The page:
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Opposition Readies to Hit Trudeau Hard on Ethics as Parliament Resumes

Both NDP and Conservatives say their scrutiny of PM’s hobnobbing with the wealthy isn’t over.

By Jeremy J. Nuttall 27 Jan 2017 | TheTyee.ca

Jeremy J. Nuttall is The Tyee’s reader-funded Parliament Hill reporter in Ottawa. Find his previous stories here.

As Prime Minister Justin Trudeau winds down a public relations tour aimed at mending his reputation with Canadians after a pre-Christmas ethics scandal, opposition parties say Trudeau can expect more pressure on the issue when the House starts again up next week.

After his party wrapped up its strategy session for the next sitting in Ottawa, New Democrat leader Tom Mulcair said Thursday the NDP will be challenging the Trudeau government to “walk the walk” on ethical issues.

That means getting the Liberals to support an upcoming private member’s bill from the NDP’s Alexandre Boulerice that would enshrine Trudeau’s own ethics rules for his party into rules for the entire House. The bill will be introduced next week.

“If he’s serious about it, he’s going to help us get that bill enacted and that would give the ethics commissioner the full array of powers,” Mulcair told reporters in Ottawa.

Ethical conduct rules Trudeau laid down for the Liberal party are more strict than those Parliament has set for House members, but opposition parties allege the prime minister himself broke his own party’s rules.

Mulcair pointed to Trudeau’s fundraising dinners with wealthy business people and his Christmas trip to a private island owned by the Aga Khan, suggesting they were ethical breaches by the prime minister.

Mulcair went as far as to say Trudeau “broke the law” by accepting private helicopter flights to the island. “Mr. Trudeau’s got a lot to account for,” he said.

Meanwhile a spokesperson for the Conservative party said it, too, will be hitting the Liberals on ethics as the House starts up again.

Jake Enwright, press secretary for opposition leader Rona Ambrose, wouldn’t reveal much about how the Tories will press the Liberals on ethics, but confirmed it is in the cards.

“I can guarantee that either Ms. Ambrose or somebody in the Conservative caucus will be mentioning this to the prime minister,” Enwright told The Tyee in a phone interview.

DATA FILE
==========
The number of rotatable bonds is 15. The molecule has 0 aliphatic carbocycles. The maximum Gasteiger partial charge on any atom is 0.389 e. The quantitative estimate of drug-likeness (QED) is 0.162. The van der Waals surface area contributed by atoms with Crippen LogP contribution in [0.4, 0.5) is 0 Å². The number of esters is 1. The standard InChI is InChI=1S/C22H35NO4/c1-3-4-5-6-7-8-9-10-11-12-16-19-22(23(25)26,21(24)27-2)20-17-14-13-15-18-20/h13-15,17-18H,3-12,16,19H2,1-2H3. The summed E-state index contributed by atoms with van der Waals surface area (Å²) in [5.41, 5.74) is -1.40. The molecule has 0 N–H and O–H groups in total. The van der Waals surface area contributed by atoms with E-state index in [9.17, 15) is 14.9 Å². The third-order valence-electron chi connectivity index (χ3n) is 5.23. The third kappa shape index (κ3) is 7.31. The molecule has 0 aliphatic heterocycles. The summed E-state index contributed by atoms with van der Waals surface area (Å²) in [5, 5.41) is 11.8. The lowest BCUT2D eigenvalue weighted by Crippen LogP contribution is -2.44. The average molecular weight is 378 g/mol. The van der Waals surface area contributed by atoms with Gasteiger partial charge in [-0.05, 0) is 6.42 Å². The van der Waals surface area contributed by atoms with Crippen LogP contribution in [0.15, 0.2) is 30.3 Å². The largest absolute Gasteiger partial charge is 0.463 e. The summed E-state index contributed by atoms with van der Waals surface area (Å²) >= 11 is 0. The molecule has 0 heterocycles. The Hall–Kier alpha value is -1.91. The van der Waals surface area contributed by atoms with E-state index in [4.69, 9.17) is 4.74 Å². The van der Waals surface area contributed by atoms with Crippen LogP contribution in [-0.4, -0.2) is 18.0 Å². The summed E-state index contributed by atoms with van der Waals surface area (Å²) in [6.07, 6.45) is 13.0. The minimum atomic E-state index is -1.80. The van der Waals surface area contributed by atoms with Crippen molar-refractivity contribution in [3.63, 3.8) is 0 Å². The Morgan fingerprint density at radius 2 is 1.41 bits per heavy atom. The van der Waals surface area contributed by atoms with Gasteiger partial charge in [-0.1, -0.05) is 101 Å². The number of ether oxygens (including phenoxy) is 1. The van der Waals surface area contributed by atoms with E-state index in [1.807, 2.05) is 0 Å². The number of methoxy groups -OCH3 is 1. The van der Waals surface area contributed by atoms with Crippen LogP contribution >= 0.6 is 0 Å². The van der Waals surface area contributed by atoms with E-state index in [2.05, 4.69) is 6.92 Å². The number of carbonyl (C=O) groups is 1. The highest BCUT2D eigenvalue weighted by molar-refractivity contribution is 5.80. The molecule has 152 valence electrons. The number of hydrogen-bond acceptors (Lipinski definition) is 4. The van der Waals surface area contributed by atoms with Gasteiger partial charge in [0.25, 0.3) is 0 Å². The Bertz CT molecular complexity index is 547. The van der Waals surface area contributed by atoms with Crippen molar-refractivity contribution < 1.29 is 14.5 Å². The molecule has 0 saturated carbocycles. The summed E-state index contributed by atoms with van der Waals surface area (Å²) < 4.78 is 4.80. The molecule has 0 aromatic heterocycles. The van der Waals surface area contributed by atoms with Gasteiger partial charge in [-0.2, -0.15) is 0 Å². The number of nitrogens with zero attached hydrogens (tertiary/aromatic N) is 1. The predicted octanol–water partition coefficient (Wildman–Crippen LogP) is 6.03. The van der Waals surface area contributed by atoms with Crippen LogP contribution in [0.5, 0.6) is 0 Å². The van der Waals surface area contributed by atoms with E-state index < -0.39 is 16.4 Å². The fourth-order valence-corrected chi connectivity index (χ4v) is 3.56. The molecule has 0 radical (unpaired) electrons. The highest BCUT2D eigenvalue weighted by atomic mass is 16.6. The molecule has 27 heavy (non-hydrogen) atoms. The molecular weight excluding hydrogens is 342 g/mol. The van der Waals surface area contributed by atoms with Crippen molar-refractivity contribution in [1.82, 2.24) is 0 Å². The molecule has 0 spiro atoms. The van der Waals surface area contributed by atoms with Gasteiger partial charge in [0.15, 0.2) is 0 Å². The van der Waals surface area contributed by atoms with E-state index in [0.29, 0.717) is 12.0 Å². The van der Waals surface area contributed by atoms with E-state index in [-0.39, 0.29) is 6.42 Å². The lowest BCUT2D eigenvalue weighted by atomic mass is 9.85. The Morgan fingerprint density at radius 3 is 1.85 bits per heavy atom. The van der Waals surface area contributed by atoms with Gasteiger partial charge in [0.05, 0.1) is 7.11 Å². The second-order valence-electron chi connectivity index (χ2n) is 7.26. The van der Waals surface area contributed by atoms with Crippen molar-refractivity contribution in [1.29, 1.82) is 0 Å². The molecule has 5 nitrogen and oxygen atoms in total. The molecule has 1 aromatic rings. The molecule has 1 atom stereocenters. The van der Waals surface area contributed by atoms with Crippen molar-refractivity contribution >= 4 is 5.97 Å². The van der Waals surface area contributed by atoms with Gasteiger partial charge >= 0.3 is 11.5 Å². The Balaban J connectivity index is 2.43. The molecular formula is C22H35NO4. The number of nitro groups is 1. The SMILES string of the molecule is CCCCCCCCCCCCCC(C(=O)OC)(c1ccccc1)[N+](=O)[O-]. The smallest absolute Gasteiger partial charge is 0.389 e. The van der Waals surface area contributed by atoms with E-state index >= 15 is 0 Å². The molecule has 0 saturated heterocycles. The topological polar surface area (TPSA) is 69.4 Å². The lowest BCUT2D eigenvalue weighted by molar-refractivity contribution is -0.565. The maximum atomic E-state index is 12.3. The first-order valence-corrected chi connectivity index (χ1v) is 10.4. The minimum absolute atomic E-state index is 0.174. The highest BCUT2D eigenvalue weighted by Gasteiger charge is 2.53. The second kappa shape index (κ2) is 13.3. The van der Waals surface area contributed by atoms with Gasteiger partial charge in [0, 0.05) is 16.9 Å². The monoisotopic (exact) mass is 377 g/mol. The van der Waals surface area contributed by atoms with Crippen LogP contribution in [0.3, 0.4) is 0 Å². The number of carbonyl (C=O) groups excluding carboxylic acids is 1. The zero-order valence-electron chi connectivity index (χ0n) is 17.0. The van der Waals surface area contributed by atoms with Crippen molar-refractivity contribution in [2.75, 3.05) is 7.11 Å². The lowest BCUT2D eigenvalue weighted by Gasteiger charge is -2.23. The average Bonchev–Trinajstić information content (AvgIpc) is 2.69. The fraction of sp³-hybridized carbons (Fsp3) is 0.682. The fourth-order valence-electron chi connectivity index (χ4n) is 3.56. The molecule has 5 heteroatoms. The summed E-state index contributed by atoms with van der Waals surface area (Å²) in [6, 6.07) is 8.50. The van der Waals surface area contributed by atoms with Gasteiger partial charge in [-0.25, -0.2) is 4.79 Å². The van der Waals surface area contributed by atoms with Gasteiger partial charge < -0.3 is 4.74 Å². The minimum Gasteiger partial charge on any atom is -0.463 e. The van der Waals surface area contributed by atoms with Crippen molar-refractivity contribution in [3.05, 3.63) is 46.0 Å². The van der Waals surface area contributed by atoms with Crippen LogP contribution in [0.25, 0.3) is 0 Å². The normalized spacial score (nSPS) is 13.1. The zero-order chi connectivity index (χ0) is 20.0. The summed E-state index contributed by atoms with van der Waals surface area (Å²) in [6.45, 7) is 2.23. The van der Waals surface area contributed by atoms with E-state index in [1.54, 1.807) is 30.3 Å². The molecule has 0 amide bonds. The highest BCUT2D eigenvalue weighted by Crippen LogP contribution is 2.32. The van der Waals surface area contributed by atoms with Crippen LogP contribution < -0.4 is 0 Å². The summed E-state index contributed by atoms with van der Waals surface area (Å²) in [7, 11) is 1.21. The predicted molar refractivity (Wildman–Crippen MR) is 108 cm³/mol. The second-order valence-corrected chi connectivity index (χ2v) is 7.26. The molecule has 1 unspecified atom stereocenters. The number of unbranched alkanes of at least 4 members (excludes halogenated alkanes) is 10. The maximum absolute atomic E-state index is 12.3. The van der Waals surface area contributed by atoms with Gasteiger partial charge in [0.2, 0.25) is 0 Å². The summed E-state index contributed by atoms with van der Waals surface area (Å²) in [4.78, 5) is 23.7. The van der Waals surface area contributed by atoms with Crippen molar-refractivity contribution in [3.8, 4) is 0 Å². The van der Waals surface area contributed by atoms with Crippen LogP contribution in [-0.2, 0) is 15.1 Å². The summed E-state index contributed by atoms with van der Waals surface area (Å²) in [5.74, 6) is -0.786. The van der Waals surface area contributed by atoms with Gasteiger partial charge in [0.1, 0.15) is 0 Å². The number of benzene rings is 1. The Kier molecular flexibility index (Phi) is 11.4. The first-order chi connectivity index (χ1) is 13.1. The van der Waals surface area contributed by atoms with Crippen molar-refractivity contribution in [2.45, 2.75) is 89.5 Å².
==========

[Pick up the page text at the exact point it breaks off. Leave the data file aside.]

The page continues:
He wouldn’t speculate on whether the Conservatives will support Boulerice’s private members bill, but said the party would likely be discussing it in caucus when it comes up.

At the Conservative strategy session in Quebec City, Ambrose also raised concerns about Trudeau’s ever-warming relationship to China, in light of Ottawa’s decision to revisit the sale of a Montreal tech company to a Chinese firm.

The deal was initially blocked by the previous Conservative government, at the recommendation of national security agencies.

Ambrose drew parallels in her speech between the deal being revisited by the Trudeau government and the prime minister’s secretive dinners with wealthy Chinese investors.

“When Justin Trudeau holds cash-for-access fundraisers, surrounded by Chinese flags and influential communist officials, and then weeks later reopens national security reviews, Canadians rightly wonder, is our national security for sale?” Ambrose said in Quebec City, later re-posting the quote on Facebook.

Enwright said Trudeau’s approach to the deal is “dangerously naive” and said the Official Opposition will be raising the issue when Parliament returns.

“Canadians should wonder why the government is making decisions like that and why the prime minister continues to fundraise with Chinese billionaires,” Enwright said.

Both Mulcair and Enwright also raised concerns about the Liberals’ attitude toward U.S. President Donald Trump’s protectionist trade agenda, suggesting the government has no plan in place to deal with negative impacts to Canada’s economy.  [Tyee]

Read more: Politics

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